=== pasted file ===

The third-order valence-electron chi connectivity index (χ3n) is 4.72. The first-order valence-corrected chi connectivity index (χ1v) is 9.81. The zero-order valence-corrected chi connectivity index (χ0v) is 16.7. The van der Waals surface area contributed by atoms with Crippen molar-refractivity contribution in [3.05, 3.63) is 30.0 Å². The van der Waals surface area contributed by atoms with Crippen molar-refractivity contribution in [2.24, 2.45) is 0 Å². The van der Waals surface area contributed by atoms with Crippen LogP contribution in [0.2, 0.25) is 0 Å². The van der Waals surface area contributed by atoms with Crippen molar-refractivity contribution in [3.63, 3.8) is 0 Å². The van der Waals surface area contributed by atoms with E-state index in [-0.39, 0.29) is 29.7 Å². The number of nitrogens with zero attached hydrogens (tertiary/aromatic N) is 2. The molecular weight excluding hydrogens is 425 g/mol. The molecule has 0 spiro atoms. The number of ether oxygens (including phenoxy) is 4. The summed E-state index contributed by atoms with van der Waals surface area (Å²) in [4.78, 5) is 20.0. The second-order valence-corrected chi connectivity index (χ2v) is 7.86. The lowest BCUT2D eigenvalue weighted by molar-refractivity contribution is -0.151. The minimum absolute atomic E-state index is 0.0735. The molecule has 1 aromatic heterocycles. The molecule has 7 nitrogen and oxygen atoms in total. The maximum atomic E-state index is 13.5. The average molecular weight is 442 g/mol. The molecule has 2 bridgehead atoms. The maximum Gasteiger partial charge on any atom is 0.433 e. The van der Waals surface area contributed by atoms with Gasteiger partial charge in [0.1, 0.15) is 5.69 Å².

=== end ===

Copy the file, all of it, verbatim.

The third-order valence-electron chi connectivity index (χ3n) is 4.72. The first-order valence-corrected chi connectivity index (χ1v) is 9.81. The zero-order valence-corrected chi connectivity index (χ0v) is 16.7. The van der Waals surface area contributed by atoms with Crippen molar-refractivity contribution in [3.05, 3.63) is 30.0 Å². The van der Waals surface area contributed by atoms with Crippen molar-refractivity contribution in [2.24, 2.45) is 0 Å². The van der Waals surface area contributed by atoms with Crippen LogP contribution in [0.2, 0.25) is 0 Å². The van der Waals surface area contributed by atoms with Crippen molar-refractivity contribution in [3.63, 3.8) is 0 Å². The van der Waals surface area contributed by atoms with E-state index in [-0.39, 0.29) is 29.7 Å². The number of nitrogens with zero attached hydrogens (tertiary/aromatic N) is 2. The molecular weight excluding hydrogens is 425 g/mol. The molecule has 0 spiro atoms. The number of ether oxygens (including phenoxy) is 4. The summed E-state index contributed by atoms with van der Waals surface area (Å²) in [4.78, 5) is 20.0. The second-order valence-corrected chi connectivity index (χ2v) is 7.86. The lowest BCUT2D eigenvalue weighted by molar-refractivity contribution is -0.151. The minimum absolute atomic E-state index is 0.0735. The molecule has 1 aromatic heterocycles. The molecule has 7 nitrogen and oxygen atoms in total. The maximum atomic E-state index is 13.5. The average molecular weight is 442 g/mol. The molecule has 2 bridgehead atoms. The maximum Gasteiger partial charge on any atom is 0.433 e. The van der Waals surface area contributed by atoms with Gasteiger partial charge in [0.1, 0.15) is 5.69 Å².